While we should celebrate every victory along the way, the path to a clean energy future remains an uphill battle. Individuals and organizations can make impactful changes, but clean energy still operates within the confines of capitalism. Corporations must make intentional decisions beyond just “checking a box” to advance clean energy and environmental justice.
“There are organizations helping to build solar panels and working to develop wind power farms, and then there are the banks that are investing in these energy projects, but they're also still investing in fossil fuels. So until corporations fully divest from fossil fuels, what they're putting into clean energy may not offset what they're putting into fossil fuels.”
Mary is also no stranger to the first-hand impacts of environmental changes, whether man-made or natural. Spending a large portion of her childhood in rural China, she observed her grandparents contend with the urbanization springing up around them as they tried to sustain their lifestyle as rice farmers. She saw the erection of massive skyscrapers where fertile rice lands once stood, and, concerningly, the depletion of the groundwater that not only fed the rice fields but also the villager's water needs. Her observations continued while living in Georgia when she had to contend with the summer heat of the south and high energy burden costs. Her and her family relied on ice packs to keep cool.
“While the events of climate change affect everyone, low-income communities, particularly those of color, are disproportionately harmed by the aftereffects, like the lack of access to necessities: power, water, food and shelter. As a first-generation, low-income student from Georgia, I know firsthand the difficulties of high energy burden costs and increasing hot days. But this reality transcends national borders. Clean energy is a key step in the fight against climate change.”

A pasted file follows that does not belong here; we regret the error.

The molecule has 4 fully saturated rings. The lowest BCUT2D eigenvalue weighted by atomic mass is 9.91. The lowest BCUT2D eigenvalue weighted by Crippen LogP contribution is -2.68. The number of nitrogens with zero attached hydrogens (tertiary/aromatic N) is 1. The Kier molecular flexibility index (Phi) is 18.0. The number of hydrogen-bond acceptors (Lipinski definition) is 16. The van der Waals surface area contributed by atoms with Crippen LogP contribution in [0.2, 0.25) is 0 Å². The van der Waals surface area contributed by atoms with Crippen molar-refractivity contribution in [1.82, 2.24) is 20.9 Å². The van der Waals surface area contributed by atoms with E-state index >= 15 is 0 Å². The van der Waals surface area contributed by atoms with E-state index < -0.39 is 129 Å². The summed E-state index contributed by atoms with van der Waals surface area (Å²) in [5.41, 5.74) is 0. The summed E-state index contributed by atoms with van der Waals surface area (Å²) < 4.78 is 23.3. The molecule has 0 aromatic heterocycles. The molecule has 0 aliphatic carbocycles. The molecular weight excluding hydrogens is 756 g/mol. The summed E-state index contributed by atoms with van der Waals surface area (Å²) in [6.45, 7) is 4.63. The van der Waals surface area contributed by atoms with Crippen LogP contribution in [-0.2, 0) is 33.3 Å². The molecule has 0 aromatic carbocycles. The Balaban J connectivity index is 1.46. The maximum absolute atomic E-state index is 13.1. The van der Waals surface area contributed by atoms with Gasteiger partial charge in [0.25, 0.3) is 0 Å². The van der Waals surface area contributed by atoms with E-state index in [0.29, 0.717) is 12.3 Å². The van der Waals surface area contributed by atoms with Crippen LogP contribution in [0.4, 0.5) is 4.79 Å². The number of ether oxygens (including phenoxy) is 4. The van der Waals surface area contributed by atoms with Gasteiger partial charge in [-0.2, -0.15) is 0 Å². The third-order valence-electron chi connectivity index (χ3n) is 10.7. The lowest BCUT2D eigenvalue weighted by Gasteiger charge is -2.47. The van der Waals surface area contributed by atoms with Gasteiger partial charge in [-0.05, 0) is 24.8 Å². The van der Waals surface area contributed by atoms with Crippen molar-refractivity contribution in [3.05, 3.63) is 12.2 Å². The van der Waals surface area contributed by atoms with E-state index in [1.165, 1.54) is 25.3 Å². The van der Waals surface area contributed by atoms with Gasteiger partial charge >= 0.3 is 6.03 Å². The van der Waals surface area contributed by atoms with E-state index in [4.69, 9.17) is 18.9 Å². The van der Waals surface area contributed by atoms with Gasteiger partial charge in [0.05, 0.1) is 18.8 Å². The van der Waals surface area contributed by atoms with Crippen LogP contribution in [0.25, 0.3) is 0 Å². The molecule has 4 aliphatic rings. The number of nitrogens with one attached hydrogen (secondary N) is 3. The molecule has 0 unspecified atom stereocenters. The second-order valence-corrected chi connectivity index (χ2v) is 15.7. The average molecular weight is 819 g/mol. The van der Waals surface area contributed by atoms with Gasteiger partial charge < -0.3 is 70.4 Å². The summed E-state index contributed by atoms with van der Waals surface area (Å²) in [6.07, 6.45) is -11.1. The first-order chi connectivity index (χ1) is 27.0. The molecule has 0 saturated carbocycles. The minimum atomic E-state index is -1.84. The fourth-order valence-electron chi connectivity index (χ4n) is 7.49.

According to Mary, there needs to be a fundamental change in the way we view the environment, clean energy, and sustainability. Across industries, sustainability is still seen as a trend or a marketing tool and the American response to sustainability is often reactionary. While many in the U.S. will never directly experience the most harmful impacts of climate change in their lifetimes, that is not the case for communities and countries across the world.
“The sweltering heat affects everyone, but not everyone has access to air conditioning. The tropical storm sweeps through a city indiscriminately, killing power lines, but not everyone can afford to let their refrigerated foods go bad.”
When we spoke with Mary, she was investigating the risk of oil spills in the Artic Regude, one of the last few places of pristine wilderness.
“Oil spills not only present cleanup challenges but have severe impacts that reverberate across the world, from international trade routes to environmental damage to energy security to national security. Investing in the micro-level work of oil spill clean-up ignores the grander macro-level on which we must reduce our dependence on fossil fuels. There are sustainable and ethical avenues to maintaining both interests—clean energy.”
Mary says transitioning from fossil fuels to clean energy will be a gradual process, but it cannot be thought of as a slow burn. (No pun intended). There needs to be a shift in the way we think about energy.
CBEY is proud to celebrate Mary as a graduate of the inaugural Planetary Solutions in Clean Energy (PSiCE) cohort.